Last Updated on November 6, 2019, by eNotes Editorial. Word Count: 1112
As Anabasis is Xenophon’s narration of a historical event, the characters of this work are real historical figures. Xenophon is both the author of Anabasis and a character in the narrative; he divides himself into two agents, one of which is—as described by the classicist Jonas Grethlein—the “narratorial persona,” and the other of which is the character himself. In the first two books, he is present mostly as the narrator, with the character Xenophon making only a few appearances. In the third book, however, Xenophon becomes one of the story’s central characters as he encourages the remnant of Cyrus’s army and calls for the appointment of new generals—an act of leadership that arguably saves the army from despair and destruction.
Xenophon is chosen as general over Proxenus’s battalion, and he and the general Cheirisophus command the army for most of the retreat. He leads with genuine care for his soldiers, as is evidenced by his discipline: in one case, he strikes soldiers for resting too long, but only because he fears they are letting themselves freeze. Xenophon is held in such high esteem by the rest of the army that they attempt to make him commander-in-chief, but he refuses, believing the army should remain divided or else be led by someone else. Throughout the story, Xenophon exhibits great wisdom and calm, and his strategies both in battle and in navigating hostile territory are considered genius by historians today.
Artaxerxes (or Artaxerxes II of Persia) is the eldest son of King Darius and assumes the throne at his father’s death. His younger brother, Cyrus, develops a plot and gathers an army of mercenaries to march to Persia and take the throne from Artaxerxes by force.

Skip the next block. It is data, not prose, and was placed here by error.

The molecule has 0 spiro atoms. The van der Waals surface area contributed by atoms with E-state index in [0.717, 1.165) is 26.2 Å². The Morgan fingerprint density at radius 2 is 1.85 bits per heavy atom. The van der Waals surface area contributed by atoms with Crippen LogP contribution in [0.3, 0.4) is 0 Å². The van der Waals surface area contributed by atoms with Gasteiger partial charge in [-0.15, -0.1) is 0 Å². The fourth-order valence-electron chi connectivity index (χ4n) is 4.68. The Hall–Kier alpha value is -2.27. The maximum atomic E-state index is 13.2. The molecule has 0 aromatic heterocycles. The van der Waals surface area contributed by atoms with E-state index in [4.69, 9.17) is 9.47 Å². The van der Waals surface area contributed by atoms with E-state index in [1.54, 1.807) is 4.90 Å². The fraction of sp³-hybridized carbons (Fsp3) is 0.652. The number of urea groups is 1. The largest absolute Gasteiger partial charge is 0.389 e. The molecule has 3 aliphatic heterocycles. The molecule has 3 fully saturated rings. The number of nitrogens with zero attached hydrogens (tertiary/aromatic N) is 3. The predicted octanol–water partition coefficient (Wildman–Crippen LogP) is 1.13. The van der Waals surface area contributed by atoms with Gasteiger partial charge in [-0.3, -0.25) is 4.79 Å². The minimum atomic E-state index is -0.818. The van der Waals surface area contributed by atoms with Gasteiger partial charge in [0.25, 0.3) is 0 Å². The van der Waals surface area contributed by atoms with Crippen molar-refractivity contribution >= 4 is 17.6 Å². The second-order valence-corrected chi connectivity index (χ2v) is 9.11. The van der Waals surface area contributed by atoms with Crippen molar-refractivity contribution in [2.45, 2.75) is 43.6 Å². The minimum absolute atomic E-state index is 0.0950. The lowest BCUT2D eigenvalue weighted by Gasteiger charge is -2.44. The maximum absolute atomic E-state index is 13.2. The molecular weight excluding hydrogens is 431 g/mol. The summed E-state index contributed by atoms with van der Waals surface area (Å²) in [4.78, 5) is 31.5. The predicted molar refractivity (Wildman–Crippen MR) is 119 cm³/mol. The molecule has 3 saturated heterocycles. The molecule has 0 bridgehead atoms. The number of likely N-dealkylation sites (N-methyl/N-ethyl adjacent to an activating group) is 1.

Artaxerxes’s and Cyrus’s armies meet in the Battle of Cunaxa. Cyrus succeeds in wounding Artaxerxes with a blow to the chest, but the king recovers. Artaxerxes sends messengers to the remnant of Cyrus’s army and tries to convince them to surrender; Clearchus and the other remaining generals refuse. The two armies ultimately reach a truce, but Artaxerxes’s general, Tissaphernes, posing as an “escort,” kills officers of the army and sends Cyrus’s generals to the king for execution. According to Xenophon, many close friends of Artaxerxes left him to serve Cyrus, believing “that their virtues would obtain a reward more adequate from Cyrus than from the king.”
Cyrus (or Cyrus the Younger) is the younger brother of King Artaxerxes. His father, King Darius, had made him satrap of Lydia, Great Phrygia, and Cappadocia. When Darius dies and Artaxerxes assumes the throne, Cyrus hires an army from Greece to march to Persia in an attempt to overthrow Artaxerxes; however, he initially deceives his soldiers with the lie that they have been hired to fight Tissaphernes, a Persian satrap. Cyrus’s attempted coup fails, and though he succeeds in wounding Artaxerxes in the Battle of Cunaxa, he is struck down and dies.
After describing the events leading up to Cyrus’s death, Xenophon writes a chapter as a sort of eulogy to Cyrus, in which he praises his character. He writes that Cyrus was
a man the kingliest and most worthy to rule of all the Persians who have lived since the elder Cyrus: according to the concurrent testimony of all who are reputed to have known him intimately.
Xenophon then details Cyrus’s upbringing and the nature of his governance: he was honest, loyal, faithful in fulfilling “every treaty or compact or undertaking entered into with others,” and eager to reward courage and sacrifice. Xenophon claims near the end of his chapter on Cyrus that “no one, Greek or barbarian, was ever so beloved.”
Tissaphernes is a satrap of Ionia and one of King Artaxerxes’s generals. Though formerly a friend of Cyrus, Tissaphernes...
(The entire section contains 1112 words.)
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